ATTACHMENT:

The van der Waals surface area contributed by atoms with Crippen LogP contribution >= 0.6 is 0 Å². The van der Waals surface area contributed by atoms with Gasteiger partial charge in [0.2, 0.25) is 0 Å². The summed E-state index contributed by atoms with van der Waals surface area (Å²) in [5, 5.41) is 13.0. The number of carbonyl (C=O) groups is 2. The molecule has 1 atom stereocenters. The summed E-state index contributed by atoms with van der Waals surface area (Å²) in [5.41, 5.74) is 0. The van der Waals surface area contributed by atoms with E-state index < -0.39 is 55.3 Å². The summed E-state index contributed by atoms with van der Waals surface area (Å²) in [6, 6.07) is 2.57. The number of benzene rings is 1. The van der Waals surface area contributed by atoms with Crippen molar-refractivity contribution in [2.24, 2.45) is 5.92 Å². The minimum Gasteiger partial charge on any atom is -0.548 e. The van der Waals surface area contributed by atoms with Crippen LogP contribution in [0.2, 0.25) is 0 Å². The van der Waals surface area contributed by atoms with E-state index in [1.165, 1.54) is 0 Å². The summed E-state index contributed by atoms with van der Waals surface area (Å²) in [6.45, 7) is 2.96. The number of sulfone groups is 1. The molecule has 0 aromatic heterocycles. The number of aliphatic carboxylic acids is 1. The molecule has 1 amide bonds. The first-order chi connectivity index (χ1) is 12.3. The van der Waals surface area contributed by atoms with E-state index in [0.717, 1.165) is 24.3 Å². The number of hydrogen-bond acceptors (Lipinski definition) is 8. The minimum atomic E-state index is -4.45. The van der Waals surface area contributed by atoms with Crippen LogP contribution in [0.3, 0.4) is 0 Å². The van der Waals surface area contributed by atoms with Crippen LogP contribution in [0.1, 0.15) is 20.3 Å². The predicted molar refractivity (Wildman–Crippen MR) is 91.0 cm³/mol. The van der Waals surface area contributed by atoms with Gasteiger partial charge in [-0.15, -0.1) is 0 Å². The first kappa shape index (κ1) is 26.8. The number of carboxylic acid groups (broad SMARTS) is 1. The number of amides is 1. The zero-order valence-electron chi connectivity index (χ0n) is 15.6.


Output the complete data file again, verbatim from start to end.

The van der Waals surface area contributed by atoms with Crippen LogP contribution >= 0.6 is 0 Å². The van der Waals surface area contributed by atoms with Gasteiger partial charge in [0.2, 0.25) is 0 Å². The summed E-state index contributed by atoms with van der Waals surface area (Å²) in [5, 5.41) is 13.0. The number of carbonyl (C=O) groups is 2. The molecule has 1 atom stereocenters. The summed E-state index contributed by atoms with van der Waals surface area (Å²) in [5.41, 5.74) is 0. The van der Waals surface area contributed by atoms with E-state index < -0.39 is 55.3 Å². The summed E-state index contributed by atoms with van der Waals surface area (Å²) in [6, 6.07) is 2.57. The number of benzene rings is 1. The van der Waals surface area contributed by atoms with Crippen molar-refractivity contribution in [2.24, 2.45) is 5.92 Å². The minimum Gasteiger partial charge on any atom is -0.548 e. The van der Waals surface area contributed by atoms with Crippen LogP contribution in [0.2, 0.25) is 0 Å². The van der Waals surface area contributed by atoms with E-state index in [1.165, 1.54) is 0 Å². The summed E-state index contributed by atoms with van der Waals surface area (Å²) in [6.45, 7) is 2.96. The number of sulfone groups is 1. The molecule has 0 aromatic heterocycles. The number of aliphatic carboxylic acids is 1. The molecule has 1 amide bonds. The first-order chi connectivity index (χ1) is 12.3. The van der Waals surface area contributed by atoms with E-state index in [0.717, 1.165) is 24.3 Å². The number of hydrogen-bond acceptors (Lipinski definition) is 8. The minimum atomic E-state index is -4.45. The van der Waals surface area contributed by atoms with Crippen LogP contribution in [0.3, 0.4) is 0 Å². The van der Waals surface area contributed by atoms with Crippen LogP contribution in [0.1, 0.15) is 20.3 Å². The predicted molar refractivity (Wildman–Crippen MR) is 91.0 cm³/mol. The van der Waals surface area contributed by atoms with Gasteiger partial charge in [-0.15, -0.1) is 0 Å². The first kappa shape index (κ1) is 26.8. The number of carboxylic acid groups (broad SMARTS) is 1. The number of amides is 1. The zero-order valence-electron chi connectivity index (χ0n) is 15.6.